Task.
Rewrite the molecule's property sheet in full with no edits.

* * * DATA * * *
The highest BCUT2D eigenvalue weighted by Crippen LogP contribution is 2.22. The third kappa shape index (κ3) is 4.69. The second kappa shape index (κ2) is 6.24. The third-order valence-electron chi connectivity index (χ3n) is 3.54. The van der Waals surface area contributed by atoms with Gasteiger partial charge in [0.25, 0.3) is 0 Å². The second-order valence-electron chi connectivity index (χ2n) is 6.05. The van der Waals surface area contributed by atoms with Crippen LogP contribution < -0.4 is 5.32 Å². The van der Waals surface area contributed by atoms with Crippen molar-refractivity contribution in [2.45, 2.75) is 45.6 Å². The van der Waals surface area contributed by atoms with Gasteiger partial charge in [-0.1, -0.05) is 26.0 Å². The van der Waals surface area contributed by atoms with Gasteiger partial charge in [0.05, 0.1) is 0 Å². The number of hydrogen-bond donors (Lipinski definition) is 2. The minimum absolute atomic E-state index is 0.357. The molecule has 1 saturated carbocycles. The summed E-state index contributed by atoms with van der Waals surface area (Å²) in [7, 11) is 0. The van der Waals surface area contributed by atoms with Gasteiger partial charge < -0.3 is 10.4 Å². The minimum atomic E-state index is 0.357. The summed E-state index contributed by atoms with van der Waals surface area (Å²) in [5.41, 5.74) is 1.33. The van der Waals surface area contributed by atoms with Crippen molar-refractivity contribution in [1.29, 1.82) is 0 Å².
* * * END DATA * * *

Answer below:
The highest BCUT2D eigenvalue weighted by Crippen LogP contribution is 2.22. The third kappa shape index (κ3) is 4.69. The second kappa shape index (κ2) is 6.24. The third-order valence-electron chi connectivity index (χ3n) is 3.54. The van der Waals surface area contributed by atoms with Gasteiger partial charge in [0.25, 0.3) is 0 Å². The second-order valence-electron chi connectivity index (χ2n) is 6.05. The van der Waals surface area contributed by atoms with Crippen LogP contribution < -0.4 is 5.32 Å². The van der Waals surface area contributed by atoms with Crippen molar-refractivity contribution in [2.45, 2.75) is 45.6 Å². The van der Waals surface area contributed by atoms with Gasteiger partial charge in [-0.1, -0.05) is 26.0 Å². The van der Waals surface area contributed by atoms with Gasteiger partial charge in [0.05, 0.1) is 0 Å². The number of hydrogen-bond donors (Lipinski definition) is 2. The minimum absolute atomic E-state index is 0.357. The molecule has 1 saturated carbocycles. The summed E-state index contributed by atoms with van der Waals surface area (Å²) in [7, 11) is 0. The van der Waals surface area contributed by atoms with Gasteiger partial charge < -0.3 is 10.4 Å². The minimum atomic E-state index is 0.357. The summed E-state index contributed by atoms with van der Waals surface area (Å²) in [5.41, 5.74) is 1.33. The van der Waals surface area contributed by atoms with Crippen molar-refractivity contribution in [1.29, 1.82) is 0 Å².